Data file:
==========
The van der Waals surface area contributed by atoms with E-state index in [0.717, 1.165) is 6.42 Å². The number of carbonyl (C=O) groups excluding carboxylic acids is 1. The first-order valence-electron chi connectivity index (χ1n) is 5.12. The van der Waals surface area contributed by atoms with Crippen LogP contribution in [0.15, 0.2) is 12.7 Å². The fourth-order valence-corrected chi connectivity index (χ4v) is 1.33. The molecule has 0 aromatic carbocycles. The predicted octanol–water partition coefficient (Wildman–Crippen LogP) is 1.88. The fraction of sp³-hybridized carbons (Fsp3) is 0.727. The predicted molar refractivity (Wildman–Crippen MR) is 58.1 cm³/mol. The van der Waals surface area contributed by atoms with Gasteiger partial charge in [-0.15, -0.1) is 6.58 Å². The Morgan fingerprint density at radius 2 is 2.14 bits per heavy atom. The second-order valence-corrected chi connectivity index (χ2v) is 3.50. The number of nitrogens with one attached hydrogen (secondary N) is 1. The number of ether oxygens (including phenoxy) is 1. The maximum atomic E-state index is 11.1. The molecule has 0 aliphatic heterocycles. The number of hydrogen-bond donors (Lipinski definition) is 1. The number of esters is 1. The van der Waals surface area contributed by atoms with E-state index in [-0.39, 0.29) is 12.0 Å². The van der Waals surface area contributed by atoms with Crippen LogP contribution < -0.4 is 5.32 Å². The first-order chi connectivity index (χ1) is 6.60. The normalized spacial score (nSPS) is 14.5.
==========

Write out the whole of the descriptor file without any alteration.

The van der Waals surface area contributed by atoms with E-state index in [0.717, 1.165) is 6.42 Å². The number of carbonyl (C=O) groups excluding carboxylic acids is 1. The first-order valence-electron chi connectivity index (χ1n) is 5.12. The van der Waals surface area contributed by atoms with Crippen LogP contribution in [0.15, 0.2) is 12.7 Å². The fourth-order valence-corrected chi connectivity index (χ4v) is 1.33. The molecule has 0 aromatic carbocycles. The predicted octanol–water partition coefficient (Wildman–Crippen LogP) is 1.88. The fraction of sp³-hybridized carbons (Fsp3) is 0.727. The predicted molar refractivity (Wildman–Crippen MR) is 58.1 cm³/mol. The van der Waals surface area contributed by atoms with Gasteiger partial charge in [-0.15, -0.1) is 6.58 Å². The Morgan fingerprint density at radius 2 is 2.14 bits per heavy atom. The second-order valence-corrected chi connectivity index (χ2v) is 3.50. The number of nitrogens with one attached hydrogen (secondary N) is 1. The number of ether oxygens (including phenoxy) is 1. The maximum atomic E-state index is 11.1. The molecule has 0 aliphatic heterocycles. The number of hydrogen-bond donors (Lipinski definition) is 1. The number of esters is 1. The van der Waals surface area contributed by atoms with E-state index in [-0.39, 0.29) is 12.0 Å². The van der Waals surface area contributed by atoms with Crippen LogP contribution < -0.4 is 5.32 Å². The first-order chi connectivity index (χ1) is 6.60. The normalized spacial score (nSPS) is 14.5.